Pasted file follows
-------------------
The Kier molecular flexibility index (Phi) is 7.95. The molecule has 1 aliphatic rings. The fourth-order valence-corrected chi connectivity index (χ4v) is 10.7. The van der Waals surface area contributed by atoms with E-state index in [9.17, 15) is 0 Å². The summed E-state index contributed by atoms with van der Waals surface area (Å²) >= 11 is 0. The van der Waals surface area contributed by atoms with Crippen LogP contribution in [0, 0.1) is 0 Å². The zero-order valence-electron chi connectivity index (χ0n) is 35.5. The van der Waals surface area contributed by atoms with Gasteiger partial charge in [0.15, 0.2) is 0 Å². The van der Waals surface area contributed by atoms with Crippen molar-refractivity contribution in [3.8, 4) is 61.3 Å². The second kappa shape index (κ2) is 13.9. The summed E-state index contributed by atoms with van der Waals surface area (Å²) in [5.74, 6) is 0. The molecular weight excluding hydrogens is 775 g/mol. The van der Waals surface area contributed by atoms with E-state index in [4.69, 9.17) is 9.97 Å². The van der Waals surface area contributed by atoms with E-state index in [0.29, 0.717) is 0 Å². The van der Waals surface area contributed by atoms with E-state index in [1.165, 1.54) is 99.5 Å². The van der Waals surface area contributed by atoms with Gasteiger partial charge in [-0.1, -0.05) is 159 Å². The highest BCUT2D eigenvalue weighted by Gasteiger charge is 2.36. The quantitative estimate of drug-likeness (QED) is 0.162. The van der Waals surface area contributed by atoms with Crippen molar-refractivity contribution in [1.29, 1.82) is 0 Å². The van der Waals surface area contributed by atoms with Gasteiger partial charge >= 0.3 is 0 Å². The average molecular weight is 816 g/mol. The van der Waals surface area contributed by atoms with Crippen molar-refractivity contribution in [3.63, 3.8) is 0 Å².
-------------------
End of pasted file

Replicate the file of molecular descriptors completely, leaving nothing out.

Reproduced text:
The Kier molecular flexibility index (Phi) is 7.95. The molecule has 1 aliphatic rings. The fourth-order valence-corrected chi connectivity index (χ4v) is 10.7. The van der Waals surface area contributed by atoms with E-state index in [9.17, 15) is 0 Å². The summed E-state index contributed by atoms with van der Waals surface area (Å²) >= 11 is 0. The van der Waals surface area contributed by atoms with Crippen LogP contribution in [0, 0.1) is 0 Å². The zero-order valence-electron chi connectivity index (χ0n) is 35.5. The van der Waals surface area contributed by atoms with Gasteiger partial charge in [0.15, 0.2) is 0 Å². The van der Waals surface area contributed by atoms with Crippen molar-refractivity contribution in [3.8, 4) is 61.3 Å². The second kappa shape index (κ2) is 13.9. The summed E-state index contributed by atoms with van der Waals surface area (Å²) in [5.74, 6) is 0. The molecular weight excluding hydrogens is 775 g/mol. The van der Waals surface area contributed by atoms with E-state index in [4.69, 9.17) is 9.97 Å². The van der Waals surface area contributed by atoms with E-state index in [0.29, 0.717) is 0 Å². The van der Waals surface area contributed by atoms with E-state index in [1.165, 1.54) is 99.5 Å². The van der Waals surface area contributed by atoms with Gasteiger partial charge in [-0.1, -0.05) is 159 Å². The highest BCUT2D eigenvalue weighted by Gasteiger charge is 2.36. The quantitative estimate of drug-likeness (QED) is 0.162. The van der Waals surface area contributed by atoms with Crippen molar-refractivity contribution in [1.29, 1.82) is 0 Å². The van der Waals surface area contributed by atoms with Gasteiger partial charge >= 0.3 is 0 Å². The average molecular weight is 816 g/mol. The van der Waals surface area contributed by atoms with Crippen molar-refractivity contribution in [3.63, 3.8) is 0 Å².